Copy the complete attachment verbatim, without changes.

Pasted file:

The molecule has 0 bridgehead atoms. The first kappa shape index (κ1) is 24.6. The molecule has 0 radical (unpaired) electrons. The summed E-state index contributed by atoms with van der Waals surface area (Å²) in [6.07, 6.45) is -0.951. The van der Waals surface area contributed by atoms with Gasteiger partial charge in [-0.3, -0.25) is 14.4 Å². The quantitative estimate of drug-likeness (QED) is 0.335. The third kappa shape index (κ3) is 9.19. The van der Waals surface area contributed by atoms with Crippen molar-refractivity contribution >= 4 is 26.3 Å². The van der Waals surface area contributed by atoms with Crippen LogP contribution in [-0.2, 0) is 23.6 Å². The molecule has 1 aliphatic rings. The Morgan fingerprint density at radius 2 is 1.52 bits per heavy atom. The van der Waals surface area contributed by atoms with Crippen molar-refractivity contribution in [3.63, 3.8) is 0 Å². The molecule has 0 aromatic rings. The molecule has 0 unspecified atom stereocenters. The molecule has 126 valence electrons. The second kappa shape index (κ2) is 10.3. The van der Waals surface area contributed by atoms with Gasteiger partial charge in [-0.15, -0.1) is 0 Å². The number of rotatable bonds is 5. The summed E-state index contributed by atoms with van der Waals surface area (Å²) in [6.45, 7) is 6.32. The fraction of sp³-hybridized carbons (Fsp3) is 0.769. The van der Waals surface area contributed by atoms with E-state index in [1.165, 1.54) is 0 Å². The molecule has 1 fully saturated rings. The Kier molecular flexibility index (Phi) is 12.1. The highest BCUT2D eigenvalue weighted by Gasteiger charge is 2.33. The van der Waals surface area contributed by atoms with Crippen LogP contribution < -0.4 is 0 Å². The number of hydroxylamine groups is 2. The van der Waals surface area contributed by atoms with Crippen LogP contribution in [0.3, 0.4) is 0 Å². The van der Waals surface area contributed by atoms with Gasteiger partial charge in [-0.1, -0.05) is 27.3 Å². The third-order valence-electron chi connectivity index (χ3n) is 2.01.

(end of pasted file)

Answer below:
The molecule has 0 bridgehead atoms. The first kappa shape index (κ1) is 24.6. The molecule has 0 radical (unpaired) electrons. The summed E-state index contributed by atoms with van der Waals surface area (Å²) in [6.07, 6.45) is -0.951. The van der Waals surface area contributed by atoms with Gasteiger partial charge in [-0.3, -0.25) is 14.4 Å². The quantitative estimate of drug-likeness (QED) is 0.335. The third kappa shape index (κ3) is 9.19. The van der Waals surface area contributed by atoms with Crippen molar-refractivity contribution >= 4 is 26.3 Å². The van der Waals surface area contributed by atoms with Crippen LogP contribution in [-0.2, 0) is 23.6 Å². The molecule has 1 aliphatic rings. The Morgan fingerprint density at radius 2 is 1.52 bits per heavy atom. The van der Waals surface area contributed by atoms with Crippen molar-refractivity contribution in [3.63, 3.8) is 0 Å². The molecule has 0 aromatic rings. The molecule has 0 unspecified atom stereocenters. The molecule has 126 valence electrons. The second kappa shape index (κ2) is 10.3. The van der Waals surface area contributed by atoms with Gasteiger partial charge in [-0.15, -0.1) is 0 Å². The number of rotatable bonds is 5. The summed E-state index contributed by atoms with van der Waals surface area (Å²) in [6.45, 7) is 6.32. The fraction of sp³-hybridized carbons (Fsp3) is 0.769. The van der Waals surface area contributed by atoms with E-state index in [1.165, 1.54) is 0 Å². The molecule has 1 fully saturated rings. The Kier molecular flexibility index (Phi) is 12.1. The highest BCUT2D eigenvalue weighted by Gasteiger charge is 2.33. The van der Waals surface area contributed by atoms with Crippen LogP contribution < -0.4 is 0 Å². The number of hydroxylamine groups is 2. The van der Waals surface area contributed by atoms with Crippen LogP contribution in [0.3, 0.4) is 0 Å². The van der Waals surface area contributed by atoms with Gasteiger partial charge in [-0.1, -0.05) is 27.3 Å². The third-order valence-electron chi connectivity index (χ3n) is 2.01.